St. Victor never accused Foster of killing her daughter and testified that she didn’t know how her baby was fatally harmed.

Portale, an attorney with the Scarsdale firm Pappalardo & Pappalardo, said St. Victor was a loving mother of a child with sickle-cell anemia who made countless calls and visits to doctors and specialists. He said St. Victor conceded she could have done more to save the girl and accepted the endangerment conviction.

Portale said his client plans to file a wrongful death lawsuit against her daughter’s doctors, but insisted the case had no winners.

“Clarissa isn’t coming back,” he said. “No one wins.”

Posted at 2:32 PM in Homicide, In The News | Permalink

Jury has case of Yonkers mom accused of killing daughter in Harrison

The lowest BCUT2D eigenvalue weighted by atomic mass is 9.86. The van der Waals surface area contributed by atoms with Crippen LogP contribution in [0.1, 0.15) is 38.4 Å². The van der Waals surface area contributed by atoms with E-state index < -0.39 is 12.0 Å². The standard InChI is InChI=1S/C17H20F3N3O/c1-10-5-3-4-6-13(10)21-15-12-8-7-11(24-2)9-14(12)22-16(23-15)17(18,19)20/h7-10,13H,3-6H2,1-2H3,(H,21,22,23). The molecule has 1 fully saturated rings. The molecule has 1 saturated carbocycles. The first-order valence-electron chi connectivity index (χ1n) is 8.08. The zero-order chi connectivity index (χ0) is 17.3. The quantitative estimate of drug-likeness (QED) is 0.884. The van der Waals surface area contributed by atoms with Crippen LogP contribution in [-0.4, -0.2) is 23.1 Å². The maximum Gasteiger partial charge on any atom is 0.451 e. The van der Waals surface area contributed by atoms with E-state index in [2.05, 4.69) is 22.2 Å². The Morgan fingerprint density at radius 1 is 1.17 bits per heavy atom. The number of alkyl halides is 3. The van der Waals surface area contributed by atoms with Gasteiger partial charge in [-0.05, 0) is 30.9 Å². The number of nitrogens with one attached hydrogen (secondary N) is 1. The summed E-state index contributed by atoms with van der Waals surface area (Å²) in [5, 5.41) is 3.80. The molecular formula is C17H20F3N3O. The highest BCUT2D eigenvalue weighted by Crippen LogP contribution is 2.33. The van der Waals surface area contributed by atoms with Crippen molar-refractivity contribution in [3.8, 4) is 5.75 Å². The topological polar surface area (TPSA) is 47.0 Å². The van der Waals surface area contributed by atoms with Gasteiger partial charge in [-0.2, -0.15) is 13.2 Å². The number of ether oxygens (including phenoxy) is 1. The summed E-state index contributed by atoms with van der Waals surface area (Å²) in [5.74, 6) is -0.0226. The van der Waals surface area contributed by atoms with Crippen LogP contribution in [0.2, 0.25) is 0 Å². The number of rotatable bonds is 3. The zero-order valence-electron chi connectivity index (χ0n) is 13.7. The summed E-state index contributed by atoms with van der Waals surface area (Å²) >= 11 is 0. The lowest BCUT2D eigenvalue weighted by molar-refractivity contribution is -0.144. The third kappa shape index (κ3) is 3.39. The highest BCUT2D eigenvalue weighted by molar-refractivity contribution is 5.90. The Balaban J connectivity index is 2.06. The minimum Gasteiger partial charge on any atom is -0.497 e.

By Rebecca Baker

WHITE  PLAINS - A Westchester County jury has finished its first day deliberating the case of Anthonica St. Victor, a Yonkers mother charged with fatally abusing her infant daughter at her boyfriend’s place.

St. Victor, 21, is on trial for first-degree manslaughter and other felony charges in the Sept. 9, 2008, death of Clarissa St. Victor, who died days before her first birthday.

Dorrel Foster, her ex-boyfriend, testified for the prosecution, saying he saw St. Victor strike the baby’s head against a wall and dresser, then violently shake and squeeze her in his room in the employees’ quarters of the Century Country Club in Harrison.

When the baby became unresponsive, St. Victor and Foster took a taxi to Westchester Medical Center in Valhalla, where the baby was put on life support and later died.

An autopsy found the girl died of blunt-force trauma and had bruises, hemorrhages, rib fractures and other injuries.

The jury got the case at 12:45 this afternoon in Westchester County Court, following closing arguments by Assistant District Attorney Laura Murphy and defense attorney Richard Portale of the Scarsdale law firm Pappalardo & Pappalardo.

They resume deliberations tomorrow.

Posted at 3:24 PM in Homicide, In The News | Permalink